Now I have to say here that something Angelina said the other day worried me a little. She said that I was worth more dead than alive and what should she do with me if I died on an ocean crossing to make sure the insurance would pay out! When I couple this with the fact she tends to cook my meals separately I am starting to get paranoid. She said it is because she doesn’t want us both to come down with food poisoning at the same time. I just have this niggle in the back of my mind about being worth more dead.


What to do with a dead body at sea.

To help put her mind at rest I looked up in the ship’s medical book what she should do if I were to expire at an inopportune moment, especially for me. This is genuinely what I found when it came to deceased bodies on a boat.

1)      First she is to make sure I am really dead which I would tend to agree with. Angelina said, does that mean holding me under the water a little longer which of course I don’t agree with.

2)      The next thing she is to do is check me for signs of injury and also to take photos. I presume this means only after she has removed any sharp instruments, hatchets or ligatures from my body. Strangley enough there was no mention of putting pictures of my dead body in various poses on Facebook.

3)      Next she is to itemise my clothing and remove the same. Well I am all for her removing my clothing but let me be alive and kicking when it happens and not so she can sell it all at a car boot sale.

4)      Now comes the kinky bit. She is to tie my ankles together and for some reason put a bandage or something round my jaw and the top of my head. I did suggest we practised the above points regarding bondage but she would only go for the hatchet in the back.

5)      The next part is preferable but not compulsory. She is to stuff my dead body into the fridge. I asked if she would take the cucumbers out first so when she came to make a salad she would not grab the wrong thing. She informed me there would be no mistake unless she was looking for a small wizened chilli to put in a curry.

Body in Fridge

Getting Mark in the fridge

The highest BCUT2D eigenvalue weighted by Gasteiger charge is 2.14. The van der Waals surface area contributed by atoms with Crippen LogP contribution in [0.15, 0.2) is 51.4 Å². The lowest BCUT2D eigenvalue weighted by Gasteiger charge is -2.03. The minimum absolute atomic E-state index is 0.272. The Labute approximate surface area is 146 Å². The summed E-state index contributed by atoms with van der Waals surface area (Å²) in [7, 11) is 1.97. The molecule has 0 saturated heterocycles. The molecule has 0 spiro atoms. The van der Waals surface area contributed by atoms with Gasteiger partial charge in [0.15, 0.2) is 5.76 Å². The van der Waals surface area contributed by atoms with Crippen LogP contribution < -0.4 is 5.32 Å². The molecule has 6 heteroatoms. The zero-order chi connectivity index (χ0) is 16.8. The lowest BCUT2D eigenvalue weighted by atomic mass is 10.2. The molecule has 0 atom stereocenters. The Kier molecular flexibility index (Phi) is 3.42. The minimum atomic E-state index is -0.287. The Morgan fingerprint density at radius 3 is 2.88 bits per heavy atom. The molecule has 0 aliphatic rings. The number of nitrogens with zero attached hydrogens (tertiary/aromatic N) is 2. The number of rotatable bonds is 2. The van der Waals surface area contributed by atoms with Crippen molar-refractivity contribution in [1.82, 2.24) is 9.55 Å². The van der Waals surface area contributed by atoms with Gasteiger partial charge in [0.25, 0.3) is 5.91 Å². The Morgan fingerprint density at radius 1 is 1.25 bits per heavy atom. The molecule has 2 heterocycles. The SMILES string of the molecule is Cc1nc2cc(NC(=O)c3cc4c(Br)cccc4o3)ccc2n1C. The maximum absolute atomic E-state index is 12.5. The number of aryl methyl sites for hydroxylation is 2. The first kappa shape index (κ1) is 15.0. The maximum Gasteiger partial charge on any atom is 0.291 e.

For some reason Angelina wanted to see if I would fit in the fridge although for the sake of my street cred I refused to go naked. She also say it was a bit of a squeeze and it may be best to dismember my body first but she also needed some more Tupperware boxes.

Now knowing that smaller boats have pretty small fridges and that people may be put off their food if there was a naked, bondaged body inside they do give an alternative. This could also double up to pass a bit of time on the voyage. They suggest putting the said body in a sail bag and sowing it shut after first putting some large weights in it. Angelina said she prefers this method although she is confused as to whether to do cross stitch or something a little more decorative. This is not specified so I will leave it up to her. Our son also added that it is tradition for the last stitch to be placed through the nose. Although I am not generally into body piercings this apparently is a last ditch attempt to make sure you are dead and not just pretending. Finally the bag, weights and body are to be slid into the sea. A few words are optional and it was nice to hear Angelina say that she would have more than a few “Choice” words to mark my demise.


Now you know what to do with a dead body at sea

So there you have it.. if you ever get lumbered with a dead body on an Ocean passage you will know what to do although I am surprised they did not suggest posting the pictures on Facebook so others could comment on the stitching.

We think Cygnus is prepared and ready to set sail from the French coast and space has been made for my dead body in the fridge, just in case.